Trade unionists up front in fighting hate groups

By Kelly Ferguson, in People's Weekly World,
3 November, 1995, p. 18.

Excerpted from Union Plus, AFL-CIO

Hate and racism can grow roots in any community. If left unchecked, hate can take over and destroy communities, and as history proves, entire countries. The town of Billings, Montana knows about this kind of hate first-hand. When white supremacists tried to gain a foothoId in the town, they got this message from the townspeople - including its union members - instead: "Not in our town."

White supremacists were directing their scare tactics at a number of minority groups in the Billings area, including African Americans, Jews, American Indians and gays and lesbians. Following are capsule descriptions of just a few of the incidents:

The people of Billings were alarmed, and they responded courageously. Local government, labor and religious leaders jumped in and helped organize efforts to take action against these hate groups.

Randy Siemers, organizer for the Laborers International Union of North America (HUNA) Local 98, mobilized the Blllin;gs Labor Council, and the local labor leaders passed a strongly-worded resolution against hate crimes. When the community held rallies and meetings denouncing hate crimes, LIUNA Local 98 worked with the Billings Police Department to help provide extra security.

Bob Maxwell, a member of the International Brotherhood of Painters and Allied Trades of the U.S. and Canada (Painters) Local 1922, got together with 30 fellow painters and took care of the graffiti covering the Native American family's house. The local newspaper printed a full-page picture of a Menorah and more than 10,000 people all over town pasted their copies in their windows in a show of solidarity for the Jewish community and against any racism, period. Businesses put this message on their marquees: "Not In Our Town, No Hate, No Violence, Peace On Earth." The skin-heads left town shortly thereafter.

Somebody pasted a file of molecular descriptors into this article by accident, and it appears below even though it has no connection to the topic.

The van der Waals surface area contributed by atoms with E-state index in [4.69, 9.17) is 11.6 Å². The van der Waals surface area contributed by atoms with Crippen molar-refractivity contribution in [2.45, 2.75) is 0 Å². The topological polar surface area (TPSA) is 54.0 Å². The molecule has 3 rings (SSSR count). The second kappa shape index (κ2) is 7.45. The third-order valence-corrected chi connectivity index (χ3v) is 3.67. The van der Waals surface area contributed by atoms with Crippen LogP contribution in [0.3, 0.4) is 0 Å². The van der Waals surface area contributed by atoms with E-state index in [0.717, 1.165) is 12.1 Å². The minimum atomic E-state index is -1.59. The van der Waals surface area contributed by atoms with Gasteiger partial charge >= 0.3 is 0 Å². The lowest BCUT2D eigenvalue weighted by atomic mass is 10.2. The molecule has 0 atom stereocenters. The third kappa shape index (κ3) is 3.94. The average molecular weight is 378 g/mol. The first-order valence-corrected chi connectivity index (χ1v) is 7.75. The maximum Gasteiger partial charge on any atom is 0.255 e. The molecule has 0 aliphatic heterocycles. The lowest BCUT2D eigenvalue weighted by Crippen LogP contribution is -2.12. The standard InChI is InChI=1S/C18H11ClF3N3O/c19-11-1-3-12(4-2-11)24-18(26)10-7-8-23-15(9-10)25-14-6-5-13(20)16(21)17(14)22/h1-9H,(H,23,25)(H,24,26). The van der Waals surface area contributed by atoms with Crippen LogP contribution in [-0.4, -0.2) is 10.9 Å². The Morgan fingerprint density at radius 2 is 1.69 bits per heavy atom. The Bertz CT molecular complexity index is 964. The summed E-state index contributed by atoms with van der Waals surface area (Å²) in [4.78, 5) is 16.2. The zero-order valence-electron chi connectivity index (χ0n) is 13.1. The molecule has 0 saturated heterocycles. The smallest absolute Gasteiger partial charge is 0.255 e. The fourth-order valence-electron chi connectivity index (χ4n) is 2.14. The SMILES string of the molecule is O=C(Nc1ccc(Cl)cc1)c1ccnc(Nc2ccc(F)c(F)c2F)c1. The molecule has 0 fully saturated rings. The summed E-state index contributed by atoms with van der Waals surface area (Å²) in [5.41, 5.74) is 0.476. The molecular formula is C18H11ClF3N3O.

Many lent their support to the work of the Montana Family Union (an AFL-CIO community-based associate member program), including U.S. Marshall Bill Strizich, former board member and member of the Family Union, who says honest, hard working people don't have to pander to hate and intolerance.

U.S. Senator and Montana Family Union member, Max Baucus, reflecting on the tragedy of trhe Oklahoma City bombing and outlining recent hate activity. in Montana, wrote in a New York Times editorial, "Hate groups, threats of violence and racism must be met in the open. They grow and spread in darkness and silence . . . the entire American family must show them they are not welcome. Let us rededicate ourselves to ending hate here at home in America."

Siemers believes "there is a bigger feeling of neighborliness here because Montana is a rural state. The whole state is like a family. It's hard to be invisible here. Our success in getting rid of the hate groups has come from identifying them, examining their activities and forcing them to debate in public, because it is the public who ultimately decides whether people are good or bad. There's a lot of work to do against these hate groups and so few of us to do it. But we don't know any other way."

Siemers, who has worked as an organizer for LIUNA, also came to the Montana Family Union as an organizer. The members of the Family Union are from all walks of life and they support the community of Billings in many ways.

When the Montana Family Union was contacted by church groups saying that white supremacists had been distributing hate propaganda around town, the Family Union helped bring together community leaders to talk to the townspeople about what was happening.

Siemers, however, is reluctant to receive special praise for his efforts. "Organized Iabor across the country just does these types of things every day. They come out early; they come out strong. And they come out right. This was just the right thing to do."

Maxwell of the Painters union, who got his fellow painters together and covered over the hate graffiti spray painted on Dawn Fast Horse's house, says "There were 30 guys; most of whom had just come from working regular eight-hour shifts, and they really went to work." What bothered him most about this incident, he says, "was the little children in the family who were old enough to read the grafiti, but not old enough to understand."

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